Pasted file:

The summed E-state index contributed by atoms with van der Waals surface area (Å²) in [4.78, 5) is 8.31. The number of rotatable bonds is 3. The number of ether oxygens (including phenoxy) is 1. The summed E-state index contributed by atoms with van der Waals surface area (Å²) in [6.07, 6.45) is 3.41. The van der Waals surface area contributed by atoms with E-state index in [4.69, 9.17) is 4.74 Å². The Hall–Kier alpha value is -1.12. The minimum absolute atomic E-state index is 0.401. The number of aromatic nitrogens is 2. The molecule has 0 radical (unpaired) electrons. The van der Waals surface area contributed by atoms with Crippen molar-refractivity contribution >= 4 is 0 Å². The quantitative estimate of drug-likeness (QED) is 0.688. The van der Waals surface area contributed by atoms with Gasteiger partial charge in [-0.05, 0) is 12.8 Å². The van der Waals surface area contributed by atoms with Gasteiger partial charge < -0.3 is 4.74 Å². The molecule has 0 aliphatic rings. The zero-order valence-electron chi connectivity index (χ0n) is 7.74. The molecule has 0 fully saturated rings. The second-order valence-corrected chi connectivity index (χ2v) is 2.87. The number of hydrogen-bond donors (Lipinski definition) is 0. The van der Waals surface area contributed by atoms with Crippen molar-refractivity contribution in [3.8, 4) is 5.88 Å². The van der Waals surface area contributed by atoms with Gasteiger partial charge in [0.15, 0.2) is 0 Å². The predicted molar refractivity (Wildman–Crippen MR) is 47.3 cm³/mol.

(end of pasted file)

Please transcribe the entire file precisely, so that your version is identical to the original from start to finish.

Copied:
The summed E-state index contributed by atoms with van der Waals surface area (Å²) in [4.78, 5) is 8.31. The number of rotatable bonds is 3. The number of ether oxygens (including phenoxy) is 1. The summed E-state index contributed by atoms with van der Waals surface area (Å²) in [6.07, 6.45) is 3.41. The van der Waals surface area contributed by atoms with E-state index in [4.69, 9.17) is 4.74 Å². The Hall–Kier alpha value is -1.12. The minimum absolute atomic E-state index is 0.401. The number of aromatic nitrogens is 2. The molecule has 0 radical (unpaired) electrons. The van der Waals surface area contributed by atoms with Crippen molar-refractivity contribution >= 4 is 0 Å². The quantitative estimate of drug-likeness (QED) is 0.688. The van der Waals surface area contributed by atoms with Gasteiger partial charge in [-0.05, 0) is 12.8 Å². The van der Waals surface area contributed by atoms with Gasteiger partial charge < -0.3 is 4.74 Å². The molecule has 0 aliphatic rings. The zero-order valence-electron chi connectivity index (χ0n) is 7.74. The molecule has 0 fully saturated rings. The second-order valence-corrected chi connectivity index (χ2v) is 2.87. The number of hydrogen-bond donors (Lipinski definition) is 0. The van der Waals surface area contributed by atoms with Crippen molar-refractivity contribution in [3.8, 4) is 5.88 Å². The van der Waals surface area contributed by atoms with Gasteiger partial charge in [0.15, 0.2) is 0 Å². The predicted molar refractivity (Wildman–Crippen MR) is 47.3 cm³/mol.